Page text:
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It's Better to Lose Yourself

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There are some people who are absolutely perfect and on top of their lives. Like all the right things, know all the right people, seem to go through everything perfectly as if they know all the life lessons without needing to actually to have the experience. Are living what at least appears to be the perfect life. And we can’t know whether these people live a perfect life internally too, as none of us are in their minds. But perhaps they don’t die happy. Perhaps they lose themselves. But maybe they do actually live a perfect life in all ways!

Others of us have to actually learn. You know, he aimed for perfection. He wanted to be the perfect person, yet in trying to be, made the crucial mistake of failing to push himself enough to make a mistake. He tried to have the perfect human interactions, to always say the right things. Never quite opening up enough for anyone to have anything to use against him. Never being cold, always lovely and people generally liked him. He always thought about things a lot, trying to be prepared for everything. Never wanting to slip up or make a mistake. And who can blame him? You can lose a job over anything in this capitalist hellscape.

He really worked quite hard. He seemed to have no family – if he did he never visited or spoke about them. Maybe he called them every Sunday though, that we can’t know. He certainly had no spouse, and didn’t seem to have any particularly close friends. It was as if he was holding everyone at a distance. He never seemed sad though, he definitely looked like he had purpose. His purpose, of course, was his work. Always needing to do a little bit better. Get the payrise. Get the highest score. Meet and exceed his KPIs. Get the promotion.

Sometimes, his coworkers would talk to him about his work ethic. Sometimes they’d talk to him in the elevator, sometimes in the coffee room, sometimes at the bar. Yes, the bar. One has to occasionally go to the bar to maintain a good look amongst coworkers. Can’t seem antisocial. Besides, he sometimes learnt something useful about his coworkers. A weakness. A strength. Something. But his coworkers never learnt anything interesting about him. They would ask “so how’s your personal life?” “Fine, I’m happy with the way everything is for me at the moment.” They’d ask “how come you put so much time and effort into your work? It’s just a job, you know” “I enjoy my work.” Never getting getting anything useful about him. It’s not like they wanted to know anything for strategic reasons, they were just interested in him as a person. Who even is he? The most they got to help them in their quest was the slightly glazed look in his eyes, as if he wasn’t really there. His eyes would sometimes light up when he heard a particularly good joke, or when finding a good solution to a problem, but otherwise he always seemed not quite present. They guessed, or perhaps more hoped, that this light appeared more at home, or when socialising with his other friends they desperately hoped existed, for his sake. However, he did often seem to get way more work done in a day than seemed possible, so probably he was taking his work home, too. Anything to get the payrise, perhaps. Hopefully he at least enjoys the wealth he works so hard to get.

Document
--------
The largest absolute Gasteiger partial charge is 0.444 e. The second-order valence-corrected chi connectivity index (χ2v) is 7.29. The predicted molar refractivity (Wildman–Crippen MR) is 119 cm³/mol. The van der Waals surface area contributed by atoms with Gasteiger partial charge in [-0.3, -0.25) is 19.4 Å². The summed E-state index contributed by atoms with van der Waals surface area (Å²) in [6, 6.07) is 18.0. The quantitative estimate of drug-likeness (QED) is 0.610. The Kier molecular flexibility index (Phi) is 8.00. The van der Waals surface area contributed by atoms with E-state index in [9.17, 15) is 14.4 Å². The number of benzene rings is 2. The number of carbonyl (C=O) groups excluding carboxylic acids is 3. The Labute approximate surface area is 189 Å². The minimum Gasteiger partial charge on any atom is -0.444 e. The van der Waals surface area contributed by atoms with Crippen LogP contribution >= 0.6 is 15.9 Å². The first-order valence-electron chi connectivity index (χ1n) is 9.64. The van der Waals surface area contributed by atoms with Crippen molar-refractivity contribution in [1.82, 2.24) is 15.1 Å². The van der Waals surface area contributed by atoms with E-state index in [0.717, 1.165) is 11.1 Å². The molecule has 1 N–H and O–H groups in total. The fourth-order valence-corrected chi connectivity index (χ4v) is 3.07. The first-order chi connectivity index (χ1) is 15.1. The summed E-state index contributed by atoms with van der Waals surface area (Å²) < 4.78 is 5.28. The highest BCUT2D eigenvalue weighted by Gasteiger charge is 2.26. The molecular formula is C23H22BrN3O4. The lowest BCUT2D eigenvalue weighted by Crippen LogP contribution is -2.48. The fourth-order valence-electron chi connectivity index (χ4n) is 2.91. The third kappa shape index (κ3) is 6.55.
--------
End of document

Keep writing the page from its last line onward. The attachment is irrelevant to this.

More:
While his coworkers wonder about him, he does enjoy his wealth, to a certain extent. He had a very nice laptop, top of the range, which he did his work on. He had very comfortable furniture and bed, as he couldn’t be very effective when he was uncomfortable or slept badly. He usually had dinner delivered, as then he didn’t have to worry about it. Of course, not always pizza, not even often. Feeling sick would mean he had to take days off work, which he certainly didn’t want to do. And he always bought lunch at work, as bringing it and heating it up would be another distraction to worry about. There were certainly a lot of things he didn’t have to worry about. All that was left was whether he was good enough to be the best; the one to get the payrise, the promotion, the better job.

What people didn’t know about him, is that he wasn’t always like this. He used to have genuine joy in his life, coming from genuine relationships with other people and hobbies. Oh yes, he used to love his friends! While he definitely made some friends at school and university, most of his friends came from his musical endeavours. He used to play the oboe, first in school bands and orchestras, then his city’s youth orchestra, then adding community bands and orchestras. There were no shortage of people asking for oboists in these groups. It was in these places he really bonded with his peers, loosening up when drinking but even in rehearsal break. He balanced his studies with his commitments to orchestra and practicing. He was a pretty good oboist too; did a good amount of practice, did his scales fairly consistently and well, but not perfectly. He didn’t really show many signs of the man he became. The first sign came when applying to university - arguably this is the turning point. While he was studious and got good grades, he certainly wasn’t overly so. School was not the most important thing to him, and neither was music – being a well rounded and happy person was actually his highest priority. Oh how his coworkers would laugh incredulously if they found that out.